Goal:          illi from USG
 G l $10 million f
Need for Bold Action --- The I-VAWA

 Pleased with our success but knew that was not
 enough. Knew we wanted to utilize reach and
 resources of the USG to address GBV in bigger
 and bolder way
 As we were developing policy agenda building
 coalition, also working on reauthorization of
 domestic Violence Against Women Act. VAWA
 passed House and Senate unanimously and
 signed by President Bush in January of 2006,
 authorizes more than $1 billion annually to fight
 domestic and sexual violence in U.S.
Clear Li it ti
Cl                 ith C     t
      Limitations with Current USG

 Trafficking, largely sex trafficking through TIP office
 and some law enforcement training     g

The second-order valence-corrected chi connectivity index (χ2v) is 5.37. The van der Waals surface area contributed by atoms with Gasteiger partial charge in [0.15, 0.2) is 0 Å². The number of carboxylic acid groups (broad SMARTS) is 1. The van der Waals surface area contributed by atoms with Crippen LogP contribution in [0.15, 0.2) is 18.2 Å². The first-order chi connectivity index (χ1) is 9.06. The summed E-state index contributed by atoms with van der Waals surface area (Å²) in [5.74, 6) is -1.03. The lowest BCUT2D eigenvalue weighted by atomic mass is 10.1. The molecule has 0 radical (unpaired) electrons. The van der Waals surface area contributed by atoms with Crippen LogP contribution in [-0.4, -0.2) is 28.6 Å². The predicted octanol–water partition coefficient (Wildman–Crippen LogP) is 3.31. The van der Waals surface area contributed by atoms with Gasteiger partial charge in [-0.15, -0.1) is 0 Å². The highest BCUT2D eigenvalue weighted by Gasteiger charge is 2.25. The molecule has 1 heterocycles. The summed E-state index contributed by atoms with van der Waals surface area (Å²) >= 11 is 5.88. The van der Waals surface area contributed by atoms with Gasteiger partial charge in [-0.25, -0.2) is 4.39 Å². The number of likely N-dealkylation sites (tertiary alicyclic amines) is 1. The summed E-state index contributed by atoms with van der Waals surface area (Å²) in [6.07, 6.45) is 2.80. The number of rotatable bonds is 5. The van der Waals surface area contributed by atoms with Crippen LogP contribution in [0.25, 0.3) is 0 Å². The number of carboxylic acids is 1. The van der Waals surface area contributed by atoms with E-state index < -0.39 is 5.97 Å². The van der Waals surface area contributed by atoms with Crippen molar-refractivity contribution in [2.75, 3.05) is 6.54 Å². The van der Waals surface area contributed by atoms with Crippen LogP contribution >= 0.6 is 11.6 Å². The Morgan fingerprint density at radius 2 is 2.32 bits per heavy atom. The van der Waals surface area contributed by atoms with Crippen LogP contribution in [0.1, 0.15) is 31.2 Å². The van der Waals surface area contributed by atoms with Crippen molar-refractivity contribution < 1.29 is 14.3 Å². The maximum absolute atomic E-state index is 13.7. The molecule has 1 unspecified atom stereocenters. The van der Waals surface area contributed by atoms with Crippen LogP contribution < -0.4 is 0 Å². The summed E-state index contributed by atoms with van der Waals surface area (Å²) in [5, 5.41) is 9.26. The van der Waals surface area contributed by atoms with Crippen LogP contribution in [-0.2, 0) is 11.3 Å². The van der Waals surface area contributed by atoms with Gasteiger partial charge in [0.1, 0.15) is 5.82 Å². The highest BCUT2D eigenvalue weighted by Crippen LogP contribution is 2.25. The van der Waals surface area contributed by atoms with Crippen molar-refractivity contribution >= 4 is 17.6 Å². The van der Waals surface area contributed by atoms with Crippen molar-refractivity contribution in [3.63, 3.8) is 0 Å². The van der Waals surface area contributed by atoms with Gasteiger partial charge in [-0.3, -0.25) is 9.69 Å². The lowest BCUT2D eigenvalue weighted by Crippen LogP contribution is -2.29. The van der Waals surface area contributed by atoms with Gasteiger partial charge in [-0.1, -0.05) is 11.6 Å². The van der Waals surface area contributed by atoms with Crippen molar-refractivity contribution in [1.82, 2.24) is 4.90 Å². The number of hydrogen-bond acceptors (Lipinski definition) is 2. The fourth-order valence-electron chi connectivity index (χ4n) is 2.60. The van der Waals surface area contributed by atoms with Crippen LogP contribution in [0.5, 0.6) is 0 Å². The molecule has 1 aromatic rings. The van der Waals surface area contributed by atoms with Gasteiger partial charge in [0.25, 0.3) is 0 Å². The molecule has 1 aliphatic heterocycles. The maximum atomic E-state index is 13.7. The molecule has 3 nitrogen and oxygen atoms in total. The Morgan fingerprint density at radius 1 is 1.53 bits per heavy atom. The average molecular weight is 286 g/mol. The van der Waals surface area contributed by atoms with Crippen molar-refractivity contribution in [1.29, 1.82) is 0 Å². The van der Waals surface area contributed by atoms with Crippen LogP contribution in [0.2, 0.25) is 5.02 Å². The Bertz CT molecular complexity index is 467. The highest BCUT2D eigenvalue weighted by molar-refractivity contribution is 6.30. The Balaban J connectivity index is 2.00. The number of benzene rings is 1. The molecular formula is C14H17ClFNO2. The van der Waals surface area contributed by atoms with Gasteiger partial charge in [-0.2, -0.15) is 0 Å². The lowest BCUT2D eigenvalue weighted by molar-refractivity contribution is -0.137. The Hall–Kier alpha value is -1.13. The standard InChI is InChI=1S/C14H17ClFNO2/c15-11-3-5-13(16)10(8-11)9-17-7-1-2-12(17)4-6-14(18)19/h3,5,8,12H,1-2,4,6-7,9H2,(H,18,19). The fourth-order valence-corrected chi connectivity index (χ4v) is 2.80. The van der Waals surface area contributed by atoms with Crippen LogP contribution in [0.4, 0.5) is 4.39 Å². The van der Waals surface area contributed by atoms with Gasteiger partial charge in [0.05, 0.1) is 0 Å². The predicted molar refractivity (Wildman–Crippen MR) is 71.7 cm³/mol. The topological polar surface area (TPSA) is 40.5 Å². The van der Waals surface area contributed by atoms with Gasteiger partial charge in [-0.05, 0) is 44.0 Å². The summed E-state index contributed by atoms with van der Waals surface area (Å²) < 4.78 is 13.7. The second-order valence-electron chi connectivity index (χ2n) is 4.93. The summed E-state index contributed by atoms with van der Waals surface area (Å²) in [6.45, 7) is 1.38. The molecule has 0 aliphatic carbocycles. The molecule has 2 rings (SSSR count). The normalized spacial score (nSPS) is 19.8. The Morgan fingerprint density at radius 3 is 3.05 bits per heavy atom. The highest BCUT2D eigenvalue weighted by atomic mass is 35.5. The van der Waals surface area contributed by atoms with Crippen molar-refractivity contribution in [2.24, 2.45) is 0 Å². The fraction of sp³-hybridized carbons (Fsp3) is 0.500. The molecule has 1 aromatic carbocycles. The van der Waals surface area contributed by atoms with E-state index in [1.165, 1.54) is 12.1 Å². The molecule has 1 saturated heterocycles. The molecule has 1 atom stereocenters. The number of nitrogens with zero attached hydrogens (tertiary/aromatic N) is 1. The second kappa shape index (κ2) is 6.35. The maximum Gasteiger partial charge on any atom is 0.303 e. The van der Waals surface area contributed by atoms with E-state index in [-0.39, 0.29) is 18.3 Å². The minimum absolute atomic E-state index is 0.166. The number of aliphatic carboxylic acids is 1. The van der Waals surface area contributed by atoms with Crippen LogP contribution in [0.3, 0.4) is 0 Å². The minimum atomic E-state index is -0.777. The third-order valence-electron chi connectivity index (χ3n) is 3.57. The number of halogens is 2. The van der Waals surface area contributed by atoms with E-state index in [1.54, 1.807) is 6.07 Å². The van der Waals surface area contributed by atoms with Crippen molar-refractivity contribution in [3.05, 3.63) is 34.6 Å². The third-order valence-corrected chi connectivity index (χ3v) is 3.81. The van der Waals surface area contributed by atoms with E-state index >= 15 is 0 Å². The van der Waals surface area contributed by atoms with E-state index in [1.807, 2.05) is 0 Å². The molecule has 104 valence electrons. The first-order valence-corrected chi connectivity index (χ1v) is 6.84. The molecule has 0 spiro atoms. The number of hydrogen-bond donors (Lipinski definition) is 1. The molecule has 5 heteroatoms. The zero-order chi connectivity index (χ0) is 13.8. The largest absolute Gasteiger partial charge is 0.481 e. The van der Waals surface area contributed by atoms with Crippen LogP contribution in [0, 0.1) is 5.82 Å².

Global Health, mainly small programs and helping
 countries measure VAWG; some repro health;
 beginning to do more around HIV/AIDS
   g       g
 Humanitarian Assistance/Refugees
 WID office, mainly school-related GBV
 UN/UNIFEM contribution
 WJEI, slow to get off the ground
 No coordination or dedicated long-term funding,
 no focus on prevention
The I-VAWA: A key moment for action

 Had legislative success with domestic VAWA and
                 pp p
 then UNIFEM appropriations
 Had identified champions within US Congress
 concerned about and willing to fight for the issue
 Had the strong data showing the enormous
 prevalence of GBV (WHO, PAHO, USAID)
 …and the enormous impact it was having on global
 health and other development goals (HIV/AIDS)
 Had the potential coalition strong enough to push for
 its passage
 Had problem that could be fixed with legislation
Process for Garnering Input

 Translated initial outline into other languages
 Dispersed through networks and sought
 feedback – had to meet women’s needs
 Integrated feedback from Southern Hem.
 Women’s groups and policy/NGO experts
 O      ll     than              i ti
 Overall more th 140 organizations and      d
 individuals provided feedback
I-VAWA – What’s In It?

The I-VAWA would require the USG to develop a